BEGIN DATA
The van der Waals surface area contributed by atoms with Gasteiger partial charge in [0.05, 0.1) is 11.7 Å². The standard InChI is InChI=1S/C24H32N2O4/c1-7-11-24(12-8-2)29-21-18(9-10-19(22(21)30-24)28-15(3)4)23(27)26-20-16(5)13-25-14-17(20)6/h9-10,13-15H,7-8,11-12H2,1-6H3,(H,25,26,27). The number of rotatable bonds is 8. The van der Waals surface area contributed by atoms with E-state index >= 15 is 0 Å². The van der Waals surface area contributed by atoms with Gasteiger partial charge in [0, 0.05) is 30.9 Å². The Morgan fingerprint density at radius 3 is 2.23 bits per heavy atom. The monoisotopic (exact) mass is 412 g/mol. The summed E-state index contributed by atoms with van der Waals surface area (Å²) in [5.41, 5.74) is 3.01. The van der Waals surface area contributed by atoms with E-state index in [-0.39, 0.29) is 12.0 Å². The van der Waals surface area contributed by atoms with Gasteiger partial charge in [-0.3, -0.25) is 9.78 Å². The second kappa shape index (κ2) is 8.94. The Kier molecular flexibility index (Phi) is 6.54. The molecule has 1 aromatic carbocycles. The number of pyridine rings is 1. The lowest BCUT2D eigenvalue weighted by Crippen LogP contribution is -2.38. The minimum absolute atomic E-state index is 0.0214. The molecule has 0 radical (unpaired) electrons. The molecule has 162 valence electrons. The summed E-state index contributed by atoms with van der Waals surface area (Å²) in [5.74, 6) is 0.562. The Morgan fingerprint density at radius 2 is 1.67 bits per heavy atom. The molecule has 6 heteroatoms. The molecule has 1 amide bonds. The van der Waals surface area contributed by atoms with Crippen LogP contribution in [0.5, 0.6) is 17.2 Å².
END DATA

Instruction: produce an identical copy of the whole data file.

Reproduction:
The van der Waals surface area contributed by atoms with Gasteiger partial charge in [0.05, 0.1) is 11.7 Å². The standard InChI is InChI=1S/C24H32N2O4/c1-7-11-24(12-8-2)29-21-18(9-10-19(22(21)30-24)28-15(3)4)23(27)26-20-16(5)13-25-14-17(20)6/h9-10,13-15H,7-8,11-12H2,1-6H3,(H,25,26,27). The number of rotatable bonds is 8. The van der Waals surface area contributed by atoms with E-state index >= 15 is 0 Å². The van der Waals surface area contributed by atoms with Gasteiger partial charge in [0, 0.05) is 30.9 Å². The Morgan fingerprint density at radius 3 is 2.23 bits per heavy atom. The monoisotopic (exact) mass is 412 g/mol. The summed E-state index contributed by atoms with van der Waals surface area (Å²) in [5.41, 5.74) is 3.01. The van der Waals surface area contributed by atoms with E-state index in [-0.39, 0.29) is 12.0 Å². The van der Waals surface area contributed by atoms with Gasteiger partial charge in [-0.3, -0.25) is 9.78 Å². The second kappa shape index (κ2) is 8.94. The Kier molecular flexibility index (Phi) is 6.54. The molecule has 1 aromatic carbocycles. The number of pyridine rings is 1. The lowest BCUT2D eigenvalue weighted by Crippen LogP contribution is -2.38. The minimum absolute atomic E-state index is 0.0214. The molecule has 0 radical (unpaired) electrons. The molecule has 162 valence electrons. The summed E-state index contributed by atoms with van der Waals surface area (Å²) in [5.74, 6) is 0.562. The Morgan fingerprint density at radius 2 is 1.67 bits per heavy atom. The molecule has 6 heteroatoms. The molecule has 1 amide bonds. The van der Waals surface area contributed by atoms with Crippen LogP contribution in [0.5, 0.6) is 17.2 Å².